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Simple Raster Character Compression Technique

IP.com Disclosure Number: IPCOM000119224D
Original Publication Date: 1991-Jan-01
Included in the Prior Art Database: 2005-Apr-01
Document File: 4 page(s) / 131K

Publishing Venue

IBM

Related People

Damon, BW: AUTHOR [+2]

Abstract

Storing large numbers of characters in an uncompressed format in a low end printer is raster form takes a large storage amount. Disclosed is a compression technique that yields limited compression but at a small processing penalty that allows the printer to process compressed data nearly as fast as processing the uncompressed data.

This text was extracted from an ASCII text file.
This is the abbreviated version, containing approximately 46% of the total text.

Simple Raster Character Compression Technique

      Storing large numbers of characters in an uncompressed
format in a low end printer is raster form takes a large storage
amount.  Disclosed is a compression technique that yields limited
compression but at a small processing penalty that allows the printer
to process compressed data nearly as fast as processing the
uncompressed data.

      The IBM 4019 printer stores characters in a form known as
"bounded box" form.  The character is represented in the font by the
smallest rectangular area that encloses all of the pels that are
"black" and information on how to place the rectangle.  In addition,
the raster image is stored in 16 or 8 bit vertical swathes.

      The character shown in the figure would be encoded as follows:
xdelta ydelta incr width height      x'02ED141213' data
x'FFFFFFFFC1C1C1C1C1C1C1C1C1C1C1C101C001C001C001C001C001C001C001
C001C03FFE3FFE' x'80808080808080800000000000000000000000'

      If a single 8-bit value (chosen because it seldom appears in
real images) is used to indicate that the next byte represents a
replication value for the following word, the image may be expressed
in a smaller number of bytes. Assume the following rules to
"compress" the above image.

      For 16-bit columns
1.   Use x'10' to indicate that a replication count follows:
x'1004AABB' would then be replaced by x'AABBAABBAABBAABBAABB'.
2.   If the data bytes x'10' occurs as the first byte of a 16-bit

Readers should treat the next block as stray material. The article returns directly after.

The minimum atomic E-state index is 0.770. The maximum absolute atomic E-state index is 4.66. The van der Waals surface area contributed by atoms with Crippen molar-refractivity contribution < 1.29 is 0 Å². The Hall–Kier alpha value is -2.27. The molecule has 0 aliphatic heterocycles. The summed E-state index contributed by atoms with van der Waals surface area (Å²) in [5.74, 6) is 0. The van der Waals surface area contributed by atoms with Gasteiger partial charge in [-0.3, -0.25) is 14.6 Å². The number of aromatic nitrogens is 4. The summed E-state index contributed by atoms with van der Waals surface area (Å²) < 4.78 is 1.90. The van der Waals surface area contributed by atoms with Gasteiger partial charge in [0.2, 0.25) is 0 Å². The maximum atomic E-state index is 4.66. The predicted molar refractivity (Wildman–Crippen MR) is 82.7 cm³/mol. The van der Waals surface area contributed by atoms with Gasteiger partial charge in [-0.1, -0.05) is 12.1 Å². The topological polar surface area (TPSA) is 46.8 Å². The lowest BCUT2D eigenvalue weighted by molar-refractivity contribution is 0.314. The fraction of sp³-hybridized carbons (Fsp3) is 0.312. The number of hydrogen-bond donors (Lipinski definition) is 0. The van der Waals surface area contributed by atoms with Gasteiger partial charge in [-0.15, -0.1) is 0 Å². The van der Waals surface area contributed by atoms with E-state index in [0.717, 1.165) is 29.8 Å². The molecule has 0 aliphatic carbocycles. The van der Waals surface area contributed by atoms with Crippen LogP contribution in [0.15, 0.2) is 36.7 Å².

word in the data, it is replaced by x'10ctdata' where x'ct' is one
less than the number of times the x'data' is repeated.
3.   Only replace other strings if they occur 3 or more times in
succession.
4.   If a word is replicated more than 256 times in succession,
replace with x'10FFdata', where x'data' is the word being replicated.
Then, restart the compression.

      For 8-bit columns
1.   Use x'10' to indicate that a replication count follows:
x'1004AA' would then be replaced by x'AAAAAAAAAA'.
2.   If the data byte x'10' occurs as the first byte of an 8-bit word
in the data, it is replaced by x'10ctdt' where x'ct' is one less than
the number of times the x'dt' byte is repeated.
3.   Only replace other strings if they occur 4 or more times in
succession.
4.   If a word is replicated more than 256 times in succession
replace with x'10FFdt, where x'dt' is the byte being replicated.
Then, restart the compression.
The resulting data requires only 27 bytes of data to describe instead
of 62. data x'02ED141213FFFFFFFF1005C1C1100801C03FFE3FFE'     saves
22 x'100780100A00' 13

      The code required to encode the character with this scheme is
fairly trivial (See Pseudo Listing 1).  The code required to decode
the character with this scheme is also trivial (See Pseudo Listing
2).  Even though the compression savings is not as large as may be
obtained with other compression schemes such as MMR or RL4, the
simplicity of this algorithm's encoding and dec...